Abbildungen der Seite
PDF
EPUB

Mr. Fearon, in the fulness of his com- times the money; and so they ought: passion, was thus exclaiming, I, though for the seedsman has his expensive he found me in a pair of Yankee shop to keep ; has his books to trousers not worth a groat, was pre- keep; has his credit to give, and has paring to sell seeds in a house his seeds to purchase with his ready at New YORK, for which I gave four- money. While, therefore, I have a teen hundred dollars a year. In short, right to proceed in my manner, he does I imported a great quantity of seeds nothing wrong. By ihe lists, which I from London, which I sold principally publish below, the reader will perceive in the following manner:

that, to the garden seeds I have added I had little boxes. made, into each of the seeds of several annual flowers. which I put a sufficiency of each sort of They are not of very rare kinds; but seeds for a gentleman's garden for the they are all very pretty; and, even these year. The large seeds were in paper flower seeds alone, if purchased at a bags, and the smaller seeds in papers seedsman's, would come, and ought to In the box along with the seeds, I put come, to pretty nearly one half of the a printed paper containing a list of the money which I charge for the whole. names of the several seeds, and against Of some of the sorts of seeds the pureach name the number, from numbers chaser will think the quantity small; one to the end : then, there were cor- and, of these the cauliflower is one; responding numbers marked upon the but, it must be a thundering garden that bags and the parcels. So that, to know requires more than three hundred caulithe sort of seed, the purchaser had no- flower plants; and, if carefully sowed, thing to do but to look at the numbers agreeably to the directions in my

Garon the parcels and then to look at the dening Book, the seed which I put up is list. Many of these boxes of seeds went more than sufficient for any gentleman's as far as Lower Canada to the north, garden ; and I will pledge myself for the and into the FLORIDAS, to New OR- soundness of every individual seed. In LEANs, and even to the West India is- the small bag, the quantity is in prolands, to the south ; and the net pro- portion to the price. Authors always ceeds were amongst the means of ena- want people to read their books; or, to bling me to prance about the country; purchase them at least. The reader will amongst the means of enabling me to not, therefore, be surprised, that I most lead a pleasant life ; of enabling me to earnestly exhort all those who buy my stretch my long arm across the Atlantic, seeds, to buy my book, too, and even and to keep up the thumping upon Cor- then they will not have half so much to ruption, which I did to some tune. pay as if they had to purchase the seeds

I intend to dispose of my seeds in the of a seedsman. same manner now, except that I shall I have only one fear upon this occause coarse linen bags instead of boxes. sion, and that is, that gentlemen's garThe several parcels of seeds will be put deners, who are in the habit of dealing up either in paper bags or paper parcels; with seedsmen, and who are apt to adand a printed list with the names and here too literally to that text of Scrip; numbers will be prepared ; and, then, ture, which says that "he who soweth the parcels and the list will be put into abundantly shall reap abundantly;" but, the linen bag, and sewed up, and will begging their pardon, this does not be ready to be sent away to any person mean covering the ground with the who may want it.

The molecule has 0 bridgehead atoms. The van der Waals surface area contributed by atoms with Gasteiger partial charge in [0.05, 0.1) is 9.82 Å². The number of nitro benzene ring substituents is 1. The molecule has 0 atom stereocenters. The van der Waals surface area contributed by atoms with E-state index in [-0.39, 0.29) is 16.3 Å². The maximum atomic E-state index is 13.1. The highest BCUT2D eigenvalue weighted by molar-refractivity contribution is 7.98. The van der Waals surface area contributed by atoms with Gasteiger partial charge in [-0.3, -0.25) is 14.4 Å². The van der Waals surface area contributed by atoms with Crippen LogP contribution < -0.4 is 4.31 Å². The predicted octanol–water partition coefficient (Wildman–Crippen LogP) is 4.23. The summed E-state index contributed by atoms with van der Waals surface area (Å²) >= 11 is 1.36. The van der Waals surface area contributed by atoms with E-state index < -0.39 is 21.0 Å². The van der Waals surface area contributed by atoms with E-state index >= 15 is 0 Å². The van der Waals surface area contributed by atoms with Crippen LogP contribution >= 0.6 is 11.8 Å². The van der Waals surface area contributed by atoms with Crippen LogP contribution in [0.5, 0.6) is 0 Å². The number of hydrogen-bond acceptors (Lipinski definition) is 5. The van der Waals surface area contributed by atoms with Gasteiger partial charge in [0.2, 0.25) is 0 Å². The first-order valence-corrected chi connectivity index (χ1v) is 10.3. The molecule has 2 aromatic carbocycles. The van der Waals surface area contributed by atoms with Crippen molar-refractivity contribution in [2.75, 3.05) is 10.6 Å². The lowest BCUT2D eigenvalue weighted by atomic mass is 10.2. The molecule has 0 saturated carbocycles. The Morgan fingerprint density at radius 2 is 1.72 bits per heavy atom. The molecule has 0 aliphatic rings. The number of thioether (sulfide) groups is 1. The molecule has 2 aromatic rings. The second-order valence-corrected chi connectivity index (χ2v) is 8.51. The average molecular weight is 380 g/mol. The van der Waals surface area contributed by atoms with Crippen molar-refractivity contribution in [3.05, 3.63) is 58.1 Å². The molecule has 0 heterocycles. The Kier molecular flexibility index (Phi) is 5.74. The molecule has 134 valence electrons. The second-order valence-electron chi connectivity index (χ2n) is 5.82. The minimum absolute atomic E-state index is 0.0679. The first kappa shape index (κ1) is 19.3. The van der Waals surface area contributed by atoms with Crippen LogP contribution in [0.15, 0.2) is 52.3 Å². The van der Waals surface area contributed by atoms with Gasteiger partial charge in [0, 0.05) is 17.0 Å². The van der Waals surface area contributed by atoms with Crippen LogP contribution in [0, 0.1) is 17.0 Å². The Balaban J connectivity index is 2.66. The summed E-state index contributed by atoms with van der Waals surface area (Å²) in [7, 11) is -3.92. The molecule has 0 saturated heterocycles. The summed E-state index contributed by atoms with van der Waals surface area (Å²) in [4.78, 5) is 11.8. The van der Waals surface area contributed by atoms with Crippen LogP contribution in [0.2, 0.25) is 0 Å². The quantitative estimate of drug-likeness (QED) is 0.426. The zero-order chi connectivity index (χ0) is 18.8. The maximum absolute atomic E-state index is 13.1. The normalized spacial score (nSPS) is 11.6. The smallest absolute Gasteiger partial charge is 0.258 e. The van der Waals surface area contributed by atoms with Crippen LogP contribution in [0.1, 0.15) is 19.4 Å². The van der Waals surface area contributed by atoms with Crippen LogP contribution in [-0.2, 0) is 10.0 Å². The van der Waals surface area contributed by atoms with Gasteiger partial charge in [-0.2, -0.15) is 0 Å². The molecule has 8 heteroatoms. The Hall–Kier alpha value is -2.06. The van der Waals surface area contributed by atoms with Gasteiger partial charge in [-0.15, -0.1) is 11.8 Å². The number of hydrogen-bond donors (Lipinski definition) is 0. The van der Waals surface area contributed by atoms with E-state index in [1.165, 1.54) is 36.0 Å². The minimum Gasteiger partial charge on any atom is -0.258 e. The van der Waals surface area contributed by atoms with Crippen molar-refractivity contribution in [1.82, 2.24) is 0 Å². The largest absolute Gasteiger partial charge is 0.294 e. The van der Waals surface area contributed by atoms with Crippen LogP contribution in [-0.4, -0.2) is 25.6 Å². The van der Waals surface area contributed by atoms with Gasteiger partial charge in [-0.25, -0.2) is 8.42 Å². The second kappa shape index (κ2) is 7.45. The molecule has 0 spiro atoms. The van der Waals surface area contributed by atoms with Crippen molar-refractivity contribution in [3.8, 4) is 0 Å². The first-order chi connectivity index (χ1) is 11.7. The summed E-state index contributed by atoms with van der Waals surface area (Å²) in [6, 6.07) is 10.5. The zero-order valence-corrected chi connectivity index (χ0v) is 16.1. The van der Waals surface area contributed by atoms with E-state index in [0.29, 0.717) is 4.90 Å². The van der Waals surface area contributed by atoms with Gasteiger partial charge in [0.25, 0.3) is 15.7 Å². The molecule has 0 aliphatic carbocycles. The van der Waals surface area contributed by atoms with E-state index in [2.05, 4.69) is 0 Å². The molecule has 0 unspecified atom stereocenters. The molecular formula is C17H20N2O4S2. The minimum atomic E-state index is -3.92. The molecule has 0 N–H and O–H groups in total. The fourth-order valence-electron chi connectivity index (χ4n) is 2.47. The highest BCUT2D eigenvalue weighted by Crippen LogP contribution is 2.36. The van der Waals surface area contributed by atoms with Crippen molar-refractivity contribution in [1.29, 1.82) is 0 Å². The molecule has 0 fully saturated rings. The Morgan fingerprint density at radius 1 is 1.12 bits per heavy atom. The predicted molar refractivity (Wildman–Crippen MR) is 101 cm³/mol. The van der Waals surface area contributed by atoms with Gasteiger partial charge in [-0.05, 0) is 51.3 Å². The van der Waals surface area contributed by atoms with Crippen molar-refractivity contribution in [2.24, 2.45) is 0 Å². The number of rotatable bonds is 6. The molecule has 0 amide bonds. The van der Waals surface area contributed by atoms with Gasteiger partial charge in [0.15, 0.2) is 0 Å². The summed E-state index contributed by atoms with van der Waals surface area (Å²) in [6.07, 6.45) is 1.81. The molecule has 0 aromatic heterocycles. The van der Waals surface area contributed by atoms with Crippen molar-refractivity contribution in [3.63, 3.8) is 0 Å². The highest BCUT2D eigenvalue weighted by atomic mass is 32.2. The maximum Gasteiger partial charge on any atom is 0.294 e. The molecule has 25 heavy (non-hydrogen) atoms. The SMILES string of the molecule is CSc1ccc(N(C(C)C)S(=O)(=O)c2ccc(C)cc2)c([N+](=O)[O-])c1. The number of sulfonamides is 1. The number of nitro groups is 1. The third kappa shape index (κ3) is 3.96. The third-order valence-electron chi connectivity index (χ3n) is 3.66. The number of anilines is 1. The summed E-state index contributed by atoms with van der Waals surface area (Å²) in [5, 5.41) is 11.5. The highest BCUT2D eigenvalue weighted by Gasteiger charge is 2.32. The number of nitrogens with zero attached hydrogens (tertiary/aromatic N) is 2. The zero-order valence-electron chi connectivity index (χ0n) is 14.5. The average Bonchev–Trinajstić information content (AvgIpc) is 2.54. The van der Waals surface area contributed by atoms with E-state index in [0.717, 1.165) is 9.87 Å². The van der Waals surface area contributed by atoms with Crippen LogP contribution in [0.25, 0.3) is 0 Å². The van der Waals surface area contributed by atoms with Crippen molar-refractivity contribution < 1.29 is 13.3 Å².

seeds, which, though it may produce A bag for a considerable garden ; a abundant reaping to the seedsman, is garden of the better part of an acre, far from having that tendency with reperhaps, will be sold for twenty-five gard to the crop. Thick sowing is, shillings; and for a smaller garden, indeed, injurious in three ways: first, for twelve shillings and sixpence. These it is a waste of seed and of seeds, if bought

at the shop of a seeds- which it is actually a flinging away of man, would come to more than three both : second, it makes work in the

money,

of

[ocr errors][merged small]

thinning out of the plants: third, the" is sold only at my shop.” This plants will never be so fine if they is the seed of the CISALPINE strawcome up thick. Therefore, in my berry: this strawberry, unlike all others Gardening Book, chapter 4, beginning that I ever heard of, produces its like at paragraph 85, I take very great pains from the seed; is raised with the greatto give instructions for thin sowing ; lest facility, bears most abundantly, and and, if every one who cultivates a gar- keeps bearing until the hard frosts come. den could see the regularity, the clean- The seeds are so small that a little ness, and the beauty, of my seed beds, pinch of them between the finger and never should we again see a parcel of the thumb is sufficient for a very large seeds flung promiscuously over the garden ; and the method of rearing the ground. It is probable, that three hun- plants is this : about the first week of dred cauliflower seeds will lie in a thim- February, or it may be a little later, fill ble ; and if you want three hundred with fine earth, to within about an inch plants, it is better to sow these three of the top, a flower-pot from twelve to hundred seeds in a proper manner, than fifteen inches over ; take the little pinch to fing twenty thousand seeds over the of seed and scatter it very thinly over same space of ground. You must cut the top of the earth ; then put some very the superfluous seeds up with a hoe, or fine earth over the seed a quarter of an pull them out with your hand;; and, inch thick, or rather less. Set the pot in small as they are, and insignificant as a green-house, or in the window of any you may think their roots to be, they room where the sun comes, and give warob and starve one another, even before ter very carefully, and very gently, as they get into rough leaf. I know very occasion may require. When the warm well, that it requires a great deal more weather comes, the pot should be set out time to sow a bed of a hundred feet of doors in a warın place when there is long, and with cabbages, for instance ; no heavy rain, and should be taken in at a great deal more time to sow it in night if there be any fear of frost. Todrills, and to put the seed in thinly, wards the end of April, the pot may be than to fling the seed thickly over the set out of doors altogether ; and, small ground and just rake it in; but, look as the plants will still be, they will be at the subsequent operations ; and you fit to be planted out in the natural will find that, in the end, this “ sowing ground by the middle, or towards the abundantly " costs ten times the time latter end, of May. Then dig a piece and the labour which are required by of ground deep, and make it extremely the method of sowing pointed out in fine upon the top, and put out the little my book. Therefore, let no man ima- plants in rows two feet apart, and two gine, that to have a plentiful crop a feet apart in the row ; for, though not great quantity of seed is necessary. bigger than a thread, each plant will When, indeed, you have reason to fear multiply itself into a considerable tuft that the seed is not sound, and when you before the middle of July; and then cannot obtain that which you know to they will begin to bear, and they will be sound, it may be prudent to throw in keep on bearing as long as the hard frosts great parcels of it in order to have the keep away. The very runners which best chance to get some plants; but, proceed from these plants, will take hap-bazard work like